Posts Tagged With: Wise words

Happiness in a Bag of All-Purple M&M’s

My sister has always been a bit of a jokester. When she was a freshman away at college we recieved an official looking envelope with beautiful coligrific writing addressed to our family. My mom excitedly opened it up, then immediately began to cry. It was a wedding announcement, complete with photo of the happy couple (a curly-haired boy she’d never even mentioned holding her in his arms on a picturesque bridge) and velum paper. My mom was hysterical. It was a good ten minutes later that my dad and I found the tiny paper tucked inside a miniature envelope that said, “April Fools!” and were able to deter my mom from doing anything irrational.

For Christmas the year after My husband and I were married we all sat around our living room exchanging gifts. My sister handed my new husband a round, nicely wrapped presant. As we opened the paper, we found our pajamas getting totally soaked and the paper soggy! “It’s a fish!” She proudly announced. And sure enough, we found ourselves holding a basketball-sized glass bowl full of water.


Growing up with her was no different. My junior year in high school I happened to sit next to her good friend (now husband) in Architectural Drafting, and had planned to share a few M&M’s with him. Our teacher was giving instructions, so I discretely tore the package and began to pour them into my hand. Purple. Purple. Purple… ALL PURPLE! I couldn’t believe what I was seeing. 100 million yen… that’s what the package said. Get a bag of all purple M&Ms and that’s what you’d win. I felt like Charlie finding Willie Wonka’s Golden ticket. I hadn’t a clue how much 100 MILLION yen was, but it sure sounded like an exorbitant amount! I whispered to my neighbor. “Look. Do you believe this?? This is just crazy! They’re all PURPLE!” It didn’t take long before the entire class and teacher were in on my little secret. I couldn’t work. I couldn’t concentrate. I was contemplating what this would mean for my future. Money, money, money! I was going to be rich!

After the bell rang, I stood in the hall showing my friends. Soon a large crowd had formed, students and teachers alike. Everyone as astonished as I was. Word spreads fast in a small school, and I was feeling more and more famous by the minute, probably enjoying my moment in the spotlight a little too much. A while later I happened to spot my sister sitting on a bench not too far away and, clutching that M&M bag tightly, ran over. I could hardly contain my excitement. As soon as she saw me running, that mischevious grin spread across her face. I began to relate to her the events of the morning when she began to chuckle. Her chuckle turned into a laugh, and soon we were both in tears howling hysterically. She had totally got me.



In my brief time visiting dream-world as a rich, famous, bag of all-purple M&M winner I imagined myself being so happy. Who wouldn’t be with money beyond the imagination, right?? I could buy a beautiful house, fancy clothes, throw elaborate parties for my family and friends.

Since my foolish 16-year-old days I have learned a thing or two. When I went to college, I didn’t have much money and worked at odd jobs on campus. We never did elaborate, costly things, but I will always look back on those tight-budget college years with fond memories. When my husband and I were just married, we lived in a tiny, kinda dumpy, one room, kitchen-the-size-of-a-closet, apartment. The walls were thin, our neighbors were grumpy. But we were so happy! Those were some wonderful times. My sweet, stubborn kids each have one icky t-shirt that they love. Any time I bring a new one home hoping they will finally retire their old ones, they become heart-broken at the mere suggestion. We have so many toys that go abandoned and forgotten, while sticks and rocks rarely are. I have learned in my years since opening that bag of M&Ms that while it may be nice, convenient, and handy, money really does not buy happiness!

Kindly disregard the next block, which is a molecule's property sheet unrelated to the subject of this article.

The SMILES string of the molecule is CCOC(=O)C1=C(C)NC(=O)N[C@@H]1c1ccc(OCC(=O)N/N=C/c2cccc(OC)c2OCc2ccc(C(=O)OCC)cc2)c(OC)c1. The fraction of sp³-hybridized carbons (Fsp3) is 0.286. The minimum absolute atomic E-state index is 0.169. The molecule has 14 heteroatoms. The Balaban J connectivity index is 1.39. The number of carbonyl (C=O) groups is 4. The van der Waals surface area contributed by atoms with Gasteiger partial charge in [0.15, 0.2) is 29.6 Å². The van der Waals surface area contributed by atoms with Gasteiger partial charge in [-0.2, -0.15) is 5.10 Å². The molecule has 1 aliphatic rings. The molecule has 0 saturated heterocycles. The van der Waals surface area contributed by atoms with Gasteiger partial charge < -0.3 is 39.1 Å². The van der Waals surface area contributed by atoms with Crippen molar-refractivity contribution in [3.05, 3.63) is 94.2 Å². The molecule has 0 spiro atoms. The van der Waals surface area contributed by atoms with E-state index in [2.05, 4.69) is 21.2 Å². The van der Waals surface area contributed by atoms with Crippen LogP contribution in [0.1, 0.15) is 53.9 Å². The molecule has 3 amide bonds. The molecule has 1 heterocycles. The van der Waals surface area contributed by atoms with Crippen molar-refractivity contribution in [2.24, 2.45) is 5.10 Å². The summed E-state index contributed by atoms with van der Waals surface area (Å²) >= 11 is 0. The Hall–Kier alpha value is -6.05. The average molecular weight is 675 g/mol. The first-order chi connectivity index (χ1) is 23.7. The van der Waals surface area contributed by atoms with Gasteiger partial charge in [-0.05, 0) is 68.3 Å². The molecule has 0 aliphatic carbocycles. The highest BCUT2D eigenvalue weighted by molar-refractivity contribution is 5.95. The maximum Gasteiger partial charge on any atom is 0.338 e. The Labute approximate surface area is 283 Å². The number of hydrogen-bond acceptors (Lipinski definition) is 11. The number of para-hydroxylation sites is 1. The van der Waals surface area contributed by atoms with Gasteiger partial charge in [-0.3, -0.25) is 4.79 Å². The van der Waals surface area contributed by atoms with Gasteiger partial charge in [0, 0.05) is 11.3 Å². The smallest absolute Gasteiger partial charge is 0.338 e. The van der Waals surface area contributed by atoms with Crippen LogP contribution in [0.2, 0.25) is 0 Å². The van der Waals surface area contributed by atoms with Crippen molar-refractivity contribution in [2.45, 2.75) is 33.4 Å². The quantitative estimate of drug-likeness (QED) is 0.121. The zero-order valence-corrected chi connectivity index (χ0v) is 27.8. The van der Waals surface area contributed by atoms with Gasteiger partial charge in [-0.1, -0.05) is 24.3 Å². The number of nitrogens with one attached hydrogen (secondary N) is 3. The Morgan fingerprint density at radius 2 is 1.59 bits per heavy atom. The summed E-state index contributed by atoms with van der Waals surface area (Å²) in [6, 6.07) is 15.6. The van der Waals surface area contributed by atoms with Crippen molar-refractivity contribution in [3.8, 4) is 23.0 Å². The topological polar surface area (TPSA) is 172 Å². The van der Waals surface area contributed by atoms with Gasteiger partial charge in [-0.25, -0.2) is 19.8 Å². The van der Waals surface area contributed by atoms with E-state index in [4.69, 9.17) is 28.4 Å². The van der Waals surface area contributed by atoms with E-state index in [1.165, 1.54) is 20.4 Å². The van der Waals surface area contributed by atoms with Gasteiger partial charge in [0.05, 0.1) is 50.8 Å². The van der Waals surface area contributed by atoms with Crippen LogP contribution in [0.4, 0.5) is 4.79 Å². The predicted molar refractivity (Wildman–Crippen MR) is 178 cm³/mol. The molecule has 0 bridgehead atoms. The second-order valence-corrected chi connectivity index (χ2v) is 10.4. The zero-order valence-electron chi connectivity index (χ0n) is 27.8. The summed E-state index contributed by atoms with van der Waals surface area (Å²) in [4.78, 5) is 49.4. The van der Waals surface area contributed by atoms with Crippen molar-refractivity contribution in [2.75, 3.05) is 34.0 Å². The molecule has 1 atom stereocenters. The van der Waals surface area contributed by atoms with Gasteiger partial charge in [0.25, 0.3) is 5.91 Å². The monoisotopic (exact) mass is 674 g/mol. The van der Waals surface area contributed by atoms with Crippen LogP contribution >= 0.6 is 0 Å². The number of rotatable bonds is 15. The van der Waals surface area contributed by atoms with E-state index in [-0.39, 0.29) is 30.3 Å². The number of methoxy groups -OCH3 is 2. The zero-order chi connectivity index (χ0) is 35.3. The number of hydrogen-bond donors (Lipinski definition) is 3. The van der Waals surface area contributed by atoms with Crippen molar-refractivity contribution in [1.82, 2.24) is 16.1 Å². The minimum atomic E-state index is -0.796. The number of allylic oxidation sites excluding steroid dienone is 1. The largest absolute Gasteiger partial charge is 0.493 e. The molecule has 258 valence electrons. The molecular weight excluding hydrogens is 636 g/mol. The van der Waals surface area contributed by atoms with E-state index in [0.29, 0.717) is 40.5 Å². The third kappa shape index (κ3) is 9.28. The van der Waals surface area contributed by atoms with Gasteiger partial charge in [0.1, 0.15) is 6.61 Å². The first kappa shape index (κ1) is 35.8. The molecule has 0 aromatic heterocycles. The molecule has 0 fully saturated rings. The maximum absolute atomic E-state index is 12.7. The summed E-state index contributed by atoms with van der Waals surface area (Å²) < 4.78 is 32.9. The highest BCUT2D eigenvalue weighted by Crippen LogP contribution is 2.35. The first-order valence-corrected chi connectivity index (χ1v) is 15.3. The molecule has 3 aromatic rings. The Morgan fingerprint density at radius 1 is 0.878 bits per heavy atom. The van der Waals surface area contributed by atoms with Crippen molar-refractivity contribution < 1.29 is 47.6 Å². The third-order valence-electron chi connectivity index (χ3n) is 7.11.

That same amazing prankster sister has taught me much about living simply and finding joy in it. She and her husband ride bikes almost everywhere. She buys the cutest clothes for her and her kids at goodwill and garage sales. She builds benches, decks, kitchen cabinets, grows a garden, and has a beautiful home. She is a professional in the art of frugality. They  are, without a doubt, some of the happiest people I know.


It is so easy to get greedy. Clothes, cars, toys, new furniture, phones, electronics… To wish for more and not appreciate what we have. I know I have been guilty of such selfish thoughts. But the truth is, the more we realize that our most valuable possessions are family and friends, the richer we will be. At 16 for that brief moment I thought I’d found all the happiness in the world in a bag of all-purple M&Ms. But as I look back at those exciting college memories, blissful newly-wed years, through the abandoned toys in the closet, and at my sister and her sweet family, it’s easy to see that 100 million yen could never truly bring happiness. Our real treasures are staring at us across the dinner table, crawling under the covers at night, calling on the phone to say hello, and giving hugs before walking out the door in the morning.  A treasure worth far more than a silly bag of all purple M&Ms.

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The Green-Eyed Monster

In December I was asked to play the role of “miss every-day mom” for a little pretend pageant at church. Apparently I was a pretty good fit for the part. About a week before performance night we were sent our script to memorize. I won’t go into detail, but the gist was this: A group of talented women are in a pageant, and then there is miss every-day mom, a total train wreck. At the end of the play it’s decided that all the women, including little ole me, are talented and capable in their own way.

Here was my part:

In hustles miss everyday mom in yoga pants or jeans and t-shirt with a messy bun, looking a bit frazzled. Miss everyday- I’m so sorry I’m late! I had to take my kids to soccer and gymnastics, and then the hamster got out of its cage and I had to find it before the dog did! Then right as I was getting ready to leave, the baby threw up on my dress, while I was changing I burned the casserole, and then the sitter called and cancelled!! Also, I tried all day to come up with something special about myself, or a talent to share and I just couldn’t find anything!